More than half of the country’s undercover police officers are not on the official database supposed to record them, according to a damning report into undercover policing published today.
This comes amid mounting concern over the activities of undercover police, sparked by revelations in 2011 that Metropolitan Police officer Mark Kennedy had spied on environmental protesters and had affairs with a number of them. Allegations of undercover officers using birth certificates of dead babies are among other scandals which have since come to light. And in March 2014 Home Secretary Theresa May announced a public inquiry into undercover police officers after revelations that the family of Stephen Lawrence had been spied on.
In the first ever inspection of undercover policing in England and Wales, Her Majesty’s Inspectorate of Constabulary (HMIC) accuses senior officers of letting down the undercover officers under their command. It reveals how there are 1,229 undercover officers across the country. But the national undercover index only has 568 officers – less than half the true number. This discrepancy is “entirely unacceptable” and “renders the database unsuitable to the task for which it was created,” says the report.
In general, those who go undercover “carry out their roles professionally and with great courage”. But “material weaknesses” among senior officers have resulted in “unacceptable inconsistencies in areas of critical importance, such as the provision of training and operating procedures that should assist officers to carry out their role, confident that they are acting lawfully, effectively and to the same high standards”.
The report, based on an inspection of 43 forces and other organisations such as the National Crime Agency, also condemns the “culture of secrecy” and “closed nature” which acts as a barrier to scrutiny of undercover policing. It calls for officers to not spend any longer than 10 years in undercover work, after inspectors found one officer who has served undercover for more than 20 years.
And undercover officers should face random drug testing, says the report: “We were concerned to be told by many undercover officers that they had not once been subjected to a random drugs test, despite the fact that the officers themselves saw such testing as an important protection for them.”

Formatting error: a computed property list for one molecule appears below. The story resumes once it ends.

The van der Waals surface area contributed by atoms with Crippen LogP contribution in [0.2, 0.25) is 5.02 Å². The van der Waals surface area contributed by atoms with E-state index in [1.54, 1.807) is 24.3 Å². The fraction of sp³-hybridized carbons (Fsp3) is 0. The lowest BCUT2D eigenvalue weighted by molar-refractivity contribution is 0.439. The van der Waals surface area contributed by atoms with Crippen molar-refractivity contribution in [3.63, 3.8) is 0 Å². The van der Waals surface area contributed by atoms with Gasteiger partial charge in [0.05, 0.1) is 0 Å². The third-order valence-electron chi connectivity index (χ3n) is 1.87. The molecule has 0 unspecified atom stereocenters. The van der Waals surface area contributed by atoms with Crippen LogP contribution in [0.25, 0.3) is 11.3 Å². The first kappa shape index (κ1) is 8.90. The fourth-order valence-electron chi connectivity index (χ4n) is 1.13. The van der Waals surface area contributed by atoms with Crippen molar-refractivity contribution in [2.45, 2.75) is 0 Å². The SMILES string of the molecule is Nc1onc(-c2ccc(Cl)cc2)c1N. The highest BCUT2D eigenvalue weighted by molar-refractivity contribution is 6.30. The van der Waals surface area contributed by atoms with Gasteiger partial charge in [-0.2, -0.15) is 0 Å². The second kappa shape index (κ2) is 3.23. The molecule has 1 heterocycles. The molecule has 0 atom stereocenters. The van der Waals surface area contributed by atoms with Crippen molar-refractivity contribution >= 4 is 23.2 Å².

A “lack of effective and coordinated direction” by the National Undercover Working Group – which is responsible for the strategy and policy for undercover policing – is “unacceptable”. And a "root and branch" reform of the working group is needed. Among the other recommendations in the report is a call for “psychological support for all undercover officers”.
Many senior officers who authorise undercover operations have no training or experience in this area, says the report. And only 25 forces have a “dedicated undercover online capability” which means “a number of police forces are missing or avoiding the opportunity to deploy and effective and efficient tactic to protect their communities from a modern threat”.
There are also concerns over the ways in which operations are authorised. In some instances sections from previous forms had been copied and pasted when applying for authorisation for new undercover operations. In one force, this resulted in an undercover online investigator into the sexual exploitation of children “inadvertently” given permission to purchase firearms.
Video: 'Undercover practices need to be changed'
HM Inspector Stephen Otter, who led the inspection, said: “We were concerned by a generally poor level of knowledge and lack of expertise of those senior leaders who authorise the use of undercover officers. there was an unacceptable variation in the quality of the written authorisations - often with insufficient detail provided.”
Ms May, who commissioned the HMIC inspection, said: "More must be done to improve the public's confidence in undercover work. this Government has already introduced a number of measures to increase oversight and transparency in undercover policing, including raising the authorisation level for undercover officers.”
The College of Policing and relevant national policing leads have been asked to produce an action plan and timetable for carrying out the recommendations in the report, she added.
Responding to the HMIC report, Deputy Chief Constable Jon Boutcher, the national policing lead for undercover policing, said: “Police leaders have a responsibility to make sure that these operations are properly authorised, managed and overseen. We support HMIC’s recommendations and are already putting them into place.”
He added: "Unacceptable behaviour by a number of undercover officers in the past has been brought to light and is being investigated. We have learned many lessons from these cases. I want to reassure the public that undercover operations are subject to a scrupulous authorisation process and are now rigorously overseen.”